the aims of the Lua language is to have a fast, simple compiler, and
it cannot see that it does not need to create those internal closures
in this case. Other compilers can[1]. The fact that it's possible
doesn't help you though, because the Lua compiler won't change.

[1] - http://wingolog.org/archives/2009/08/10/goto-

--
-alex
http://www.artisancoder.com/

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Re: SV: [ANN] Lua 5.2.0 (beta-rc2) now available

David Given
Alex Queiroz wrote:
[...]
>      ...But I still don't think your problem is caused by the locals,
> because you need that state anyway, in one form or the other. Instead,
> the memory usage is caused by the state functions themselves.

Yeah, but if I use goto, I don't *have* any state functions!

e.g. the earlier example becomes:

local function statemachine()
        local i = 1
        local j = 2
        goto ::state1::

::state1::
        i = i + 1
        goto ::state2::

::state2::
        j = j + 1
        return
end

Now, all the state machine's state is stored on the stack. No upvalues!
No memory allocations anywhere! Admittedly, we now have a few wasted
goto instructions, but they're *really* cheap. (And omitting such is an
optimisation that could plausibly be done with Lua's compiler.)

However, I'll come clean: I haven't actually *done* any of this, which
means I haven't been able to measure anything, and you don't know
anything until you've measured it. In particular, I really ought to
measure Daurnimator's suggestion about passing state around as
parameters to the state functions. That means that the state functions
don't need upvalues and so won't generate garbage. It would be extremely
instructive to compare against a goto-based state machine implementation.

--
┌─── dg@cowlark.com ───── http://www.cowlark.com ─────
│ "I have always wished for my computer to be as easy to use as my
│ telephone; my wish has come true because I can no longer figure out
│ how to use my telephone." --- Bjarne Stroustrup


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Re: [ANN] Lua 5.2.0 (beta-rc2) now available

Tony Finch
In reply to this post by Roberto Ierusalimschy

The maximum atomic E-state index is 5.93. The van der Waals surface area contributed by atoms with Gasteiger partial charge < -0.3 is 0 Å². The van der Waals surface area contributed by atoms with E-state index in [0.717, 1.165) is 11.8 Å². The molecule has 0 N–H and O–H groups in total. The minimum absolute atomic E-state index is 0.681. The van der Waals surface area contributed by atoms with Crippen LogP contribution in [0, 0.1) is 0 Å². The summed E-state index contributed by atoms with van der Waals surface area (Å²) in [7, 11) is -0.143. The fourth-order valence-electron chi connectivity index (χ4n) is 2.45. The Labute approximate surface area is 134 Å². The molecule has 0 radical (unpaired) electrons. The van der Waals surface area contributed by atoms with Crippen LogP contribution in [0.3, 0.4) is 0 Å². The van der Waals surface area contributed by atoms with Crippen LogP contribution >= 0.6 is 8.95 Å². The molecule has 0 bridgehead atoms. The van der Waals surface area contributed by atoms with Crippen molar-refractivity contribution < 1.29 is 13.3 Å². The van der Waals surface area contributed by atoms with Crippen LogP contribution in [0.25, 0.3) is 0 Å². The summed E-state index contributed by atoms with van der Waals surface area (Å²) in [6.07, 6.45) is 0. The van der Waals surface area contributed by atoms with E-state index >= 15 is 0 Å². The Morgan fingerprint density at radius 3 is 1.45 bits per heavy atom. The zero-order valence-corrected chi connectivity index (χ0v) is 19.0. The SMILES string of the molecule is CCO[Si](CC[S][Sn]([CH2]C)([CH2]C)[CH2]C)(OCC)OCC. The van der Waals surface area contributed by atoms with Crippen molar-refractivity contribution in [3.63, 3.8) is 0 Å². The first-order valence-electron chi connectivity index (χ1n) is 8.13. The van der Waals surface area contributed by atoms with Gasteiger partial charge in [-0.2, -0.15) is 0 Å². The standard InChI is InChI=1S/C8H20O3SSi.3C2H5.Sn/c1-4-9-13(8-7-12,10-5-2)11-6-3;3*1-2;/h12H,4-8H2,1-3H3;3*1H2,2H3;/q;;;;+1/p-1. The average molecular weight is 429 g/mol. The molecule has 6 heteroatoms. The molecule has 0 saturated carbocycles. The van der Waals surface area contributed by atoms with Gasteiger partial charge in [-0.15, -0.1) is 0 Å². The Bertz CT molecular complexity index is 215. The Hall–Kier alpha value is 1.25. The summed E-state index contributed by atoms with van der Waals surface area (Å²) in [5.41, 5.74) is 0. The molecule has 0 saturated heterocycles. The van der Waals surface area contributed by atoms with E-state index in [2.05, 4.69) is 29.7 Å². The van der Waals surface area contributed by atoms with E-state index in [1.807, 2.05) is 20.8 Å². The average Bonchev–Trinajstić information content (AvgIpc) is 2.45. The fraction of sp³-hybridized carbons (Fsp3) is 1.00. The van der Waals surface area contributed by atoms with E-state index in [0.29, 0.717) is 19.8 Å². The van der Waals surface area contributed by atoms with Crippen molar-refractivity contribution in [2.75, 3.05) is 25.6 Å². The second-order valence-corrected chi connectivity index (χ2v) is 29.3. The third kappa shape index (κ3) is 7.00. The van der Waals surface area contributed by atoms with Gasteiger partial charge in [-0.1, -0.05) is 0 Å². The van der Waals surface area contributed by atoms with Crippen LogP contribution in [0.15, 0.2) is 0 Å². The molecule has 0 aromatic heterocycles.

On 22 Jun 2011, at 18:14, Roberto Ierusalimschy <[hidden email]> wrote:

>> - disallow a definition of a label if that label is already visible in
>> the scope.
>
> this seems a nice compromise between one-per-function and one-per-block.

I agree. I also like the argument that block scope makes code more composable - easier for automated code generators and for formal analysis.

Tony.
--
f.anthony.n.finch  <[hidden email]>  http://dotat.at/
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Re: [ANN] Lua 5.2.0 (beta-rc2) now available

Xavier Wang


在 2011-6-26 晚上9:33,"Tony Finch" <[hidden email]>写道:
>
> On 22 Jun 2011, at 18:14, Roberto Ierusalimschy <[hidden email]> wrote:
>
> >> - disallow a definition of a label if that label is already visible in
> >> the scope.
> >
> > this seems a nice compromise between one-per-function and one-per-block.
>
> I agree. I also like the argument that block scope makes code more composable - easier for automated code generators and for formal analysis.
>
> Tony.
> --
> f.anthony.n.finch  <[hidden email]>  http://dotat.at/
+1 for per block scopes of label :)

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Re: [ANN] Lua 5.2.0 (beta-rc2) now available

Tony Finch
In reply to this post by Dirk Laurie
On 23 Jun 2011, at 08:57, Dirk Laurie <[hidden email]> wrote:
>
> Simplest would be: rules for label visibility are exactly the same as
> for local variables.

That would prevent forward jumps.

Tony.
--
f.anthony.n.finch  <[hidden email]>  http://dotat.at/


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Re: [ANN] Lua 5.2.0 (beta-rc2) now available

Dirk Laurie
On Tue, Jun 28, 2011 at 12:06:47AM +0200, Tony Finch wrote:
> On 23 Jun 2011, at 08:57, Dirk Laurie <[hidden email]> wrote:
> >
> > Simplest would be: rules for label visibility are exactly the same as
> > for local variables.
>
> That would prevent forward jumps.
>
Consider these operations on a label xxx:
    (1) Define xxx as a label name if it has not yet been done.
    (2) Associate an address with xxx.
    (3) Transfer control to xxx.

Your statement would be correct if `goto xxx` does (3) and `::xxx::`
does (1) and (2).  But I have in mind that `goto xxx` would do
(1) and (3).  Indirect jump to label xxx.

Dirk